The following are the top stories in the Financial Times. Reuters has not verified these stories and does not vouch for their accuracy.
MPC dissenters still seen as outliers unable to shift policy
Germany agrees to arm Iraq in break with post-war tradition
ECB bank audit to cover consultants in cash
Glencore plans $1 bln share buyback
Carillion abandons pursuit of Balfour Beatty
Goldman gives junior bankers 20 pct pay rise
After an unprecedented three years of unanimity on interest rates, two out of the Bank of England’s Monetary Policy Committee’s nine members decided to vote in favour of raising interest rates.
Germany broke with post-war tradition in saying it would arm Iraqi Kurdish security forces fighting Islamic State militants in northern Iraq.
The European Central Bank and eight national regulators, including the eurozone’s five largest economies, will pay up to 487.7 million euros ($646.8 million) on fees to external advisers for their work on the region’s health check of its biggest banks, according to Financial Times research.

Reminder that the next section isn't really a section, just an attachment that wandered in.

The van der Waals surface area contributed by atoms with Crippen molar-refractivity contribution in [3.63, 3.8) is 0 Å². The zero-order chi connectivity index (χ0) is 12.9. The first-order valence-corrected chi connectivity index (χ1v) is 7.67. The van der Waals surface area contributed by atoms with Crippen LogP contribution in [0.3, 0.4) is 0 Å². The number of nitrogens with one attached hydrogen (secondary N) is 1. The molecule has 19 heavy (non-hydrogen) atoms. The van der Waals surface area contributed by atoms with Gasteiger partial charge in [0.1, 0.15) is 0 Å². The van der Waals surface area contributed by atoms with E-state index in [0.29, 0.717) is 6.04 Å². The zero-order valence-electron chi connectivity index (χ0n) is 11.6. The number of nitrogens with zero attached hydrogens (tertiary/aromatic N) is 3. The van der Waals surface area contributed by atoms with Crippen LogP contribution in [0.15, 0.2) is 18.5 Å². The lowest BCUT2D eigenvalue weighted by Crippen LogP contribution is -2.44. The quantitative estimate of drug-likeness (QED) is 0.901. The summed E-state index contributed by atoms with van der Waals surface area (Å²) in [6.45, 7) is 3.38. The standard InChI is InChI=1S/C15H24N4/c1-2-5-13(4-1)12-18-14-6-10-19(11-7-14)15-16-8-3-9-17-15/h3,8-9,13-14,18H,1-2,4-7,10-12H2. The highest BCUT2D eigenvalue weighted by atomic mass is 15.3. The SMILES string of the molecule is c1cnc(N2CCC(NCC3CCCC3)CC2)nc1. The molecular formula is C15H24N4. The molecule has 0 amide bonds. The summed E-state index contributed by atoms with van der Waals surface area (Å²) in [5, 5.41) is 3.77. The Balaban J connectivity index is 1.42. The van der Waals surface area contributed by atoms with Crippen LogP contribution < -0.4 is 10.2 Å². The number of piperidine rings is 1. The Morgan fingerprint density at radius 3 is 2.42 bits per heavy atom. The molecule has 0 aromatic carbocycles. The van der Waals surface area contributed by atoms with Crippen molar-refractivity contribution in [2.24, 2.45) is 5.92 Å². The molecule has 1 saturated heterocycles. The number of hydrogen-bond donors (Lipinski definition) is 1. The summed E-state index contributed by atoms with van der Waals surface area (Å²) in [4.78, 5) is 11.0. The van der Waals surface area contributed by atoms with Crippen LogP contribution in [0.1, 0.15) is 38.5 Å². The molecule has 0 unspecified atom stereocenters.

Commodities group Glencore will return $1 billion to investors the first share buyback by a large miner since the commodities boom began to cool.
Carillion abandoned hopes of creating a 3 billion pound construction powerhouse after it gave up its month-long pursuit of larger rival Balfour Beatty, which thrice rejected its offer.
Goldman Sachs is hiking salaries of junior bankers in the U.S. by about 20 percent in a move to attract and retain young graduates. ($1 = 0.7540 Euros) (Compiled by Karen Rebelo; Editing by Ken Wills)